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A Study On The Expected Regression Of William Karlsson

The name William Karlsson and the word “regression” have been joined at the hip this offseason. Following his breakout season scoring 43 goals, posting a +49 rating, winning the Lady Byng, and finishing top 10 in both Selke and Hart, it seems like everyone assumes a decline in 2018-19.

Personally, I’m not a fan of assumptions, I prefer facts, or at least stats I can package as something resembling facts. So, I set out to see if regression for William Karlsson is indeed inevitable, and if so, how major it may be.

The normal way to project a player’s statistics in the NHL (or any sport for that matter) is to look at that player’s career history. However, with Karlsson that doesn’t really work. To begin his career he was seeing minimal ice time, playing on the fourth line, and had defensive responsibilities similar to those of Pierre-Edouard Bellemare’s on the Golden Knights. In Vegas, he’s the top line center, is used in all situations including the top power play and penalty kill units, and plays on a line with two high-level offensive players. His stats in Columbus are essentially hogwash because his role has changed so much, but at the same time, simply using his one mega season in Vegas feels like a bit too small of a sample size to project his future.

Actually kind of surprised we even have a picture of him NOT scoring. (Photo Credit: SinBin.vegas Photographer Brandon Andreasen)

So, I had to find another way. The way I chose to go about it was to examine the follow-up seasons for players who have had years in which they put up numbers similar to Karlsson’s.

What I found, in short, is that there’s basically no chance William Karlsson repeats his incredible 17-18 season. Literally, every player (except one) who scored 40 goals, every player who shot better than 20%, every player with a massive +/- rating, every player with a high shooting percentage, and every player with impressive defensive numbers saw their statistics decline the following year. That’s 47 of 48 players over the course of the last five years.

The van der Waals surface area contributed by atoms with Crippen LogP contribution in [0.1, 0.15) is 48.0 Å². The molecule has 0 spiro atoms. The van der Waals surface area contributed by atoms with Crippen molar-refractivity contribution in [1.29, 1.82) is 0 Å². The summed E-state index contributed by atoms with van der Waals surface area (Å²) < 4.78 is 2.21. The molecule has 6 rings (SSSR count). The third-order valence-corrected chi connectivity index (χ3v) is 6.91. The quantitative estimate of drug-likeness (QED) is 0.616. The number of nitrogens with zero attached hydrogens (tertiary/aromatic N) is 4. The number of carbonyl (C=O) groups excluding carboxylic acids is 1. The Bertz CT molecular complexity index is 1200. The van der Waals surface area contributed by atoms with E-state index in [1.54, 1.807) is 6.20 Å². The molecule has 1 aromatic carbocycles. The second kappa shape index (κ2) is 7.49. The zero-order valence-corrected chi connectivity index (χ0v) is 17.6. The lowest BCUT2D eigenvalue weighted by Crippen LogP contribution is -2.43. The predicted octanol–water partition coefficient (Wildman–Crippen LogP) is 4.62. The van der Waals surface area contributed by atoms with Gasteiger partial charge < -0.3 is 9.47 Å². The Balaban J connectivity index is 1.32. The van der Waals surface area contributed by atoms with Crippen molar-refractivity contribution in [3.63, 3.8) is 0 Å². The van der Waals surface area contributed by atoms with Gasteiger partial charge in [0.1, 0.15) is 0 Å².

I’ll prove it in a second, but before you go jumping off the cliff, while the numbers suggest a drop-off, they do not suggest Karlsson’s going to become an average player. Instead, they show just the opposite. Using this method of comparing players with similar statistical seasons to Karlsson, he should be projected to score 35 goals, shoot at around 16%, and stay a legitimate Selke award candidate.

Here’s how I conducted the study. First, I found every season in which a player matched (or led the league) in the best statistical categories for William Karlsson. Those are Goals (Karlsson had 43, 3rd in NHL), Shooting Percentage (Karlsson shot 23.4%, led NHL), Plus/Minus (Karlsson was +49, led NHL), Even Strength Goals (Karlsson had 31, tied for 3rd in NHL), and Defensive Point Shares (Karlsson had 3.5, led all forwards in NHL).

After finding all the players who had qualifying seasons, I looked up what they did in that same category the following year. I added up all of the follow-up season numbers and divided it by the Karlsson-esque season numbers to show the percentage of regression to be expected in each category. Here are the numbers.

Goals

Year Goals Next Season
Auston Matthews 16-17

40

34

Nikita Kucherov 16-17

40

39

Sidney Crosby 16-17

44

29

Vladimir Tarasenko 15-16

40

39

Jamie Benn 15-16

41

26

Patrick Kane 15-16

46

34

Alex Ovechkin 15-16

50

33

Rick Nash 14-15

42

15

Steven Stamkos 14-15

43

36

Alex Ovechkin 14-15

53

50

Joe Pavelski 13-14

41

37

Corey Perry 13-14

43

33

Alex Ovechkin 13-14

51

53

574

458

Regression = 20.2%

Shooting Percentage

Year Percentage Next Season
T.J Oshie 16-17

23.1

14.2

Paul Byron 16-17

22.9

17.4

Arten Anisimov 16-17

21.0

15.4

Mark Scheifele 16-17

20.0

18.4

Zach Smith 15-17

20.7

11.7

Adam Henrique 15-16

20.1

14.1

Alex Tanguey 14-15

21.2

11.3

Tyler Bozak 13-14

21.1

14.9

Steven Stamkos 13-14

20.2

16.0

190.3

133.4

Regression = 29.9%

Plus/Minus

Year Percentage Next Season
Ryan Suter 16-17

34

-1

Jason Zucker 16-17

34

8

Tyler Toffoli 15-16

35

6

Nikita Kucherov 14-15

38

9

Max Pacioretty 14-15

39

-10

David Krejci 13-14

39

7

Patrice Bergeron 13-14

38

2

Brad Marchand 13-14

36

5

293

26

Regression = 91.1%

Defensive Point Shares

Year Percentage Next Season
Connor McDavid 16-17

3.0

2.6

Brad Marchand 16-17

2.8

2.5

Henrik Zetterberg 16-17

2.7

2.0

Jason Zucker 16-17

2.5

1.7

Anze Kopitar 15-16

3.3

1.9

Joe Pavelski 15-16

3.0

2.4

Tyler Toffoli 15-16

3.0

1.8

Mac Pacioretty 14-15

3.4

1.3

Jonathan Toews 14-15

3.2

2.4

Blake Wheeler 14-15

2.7

2.1

29.6

20.7

Regression = 30.1%

Even Strength Goals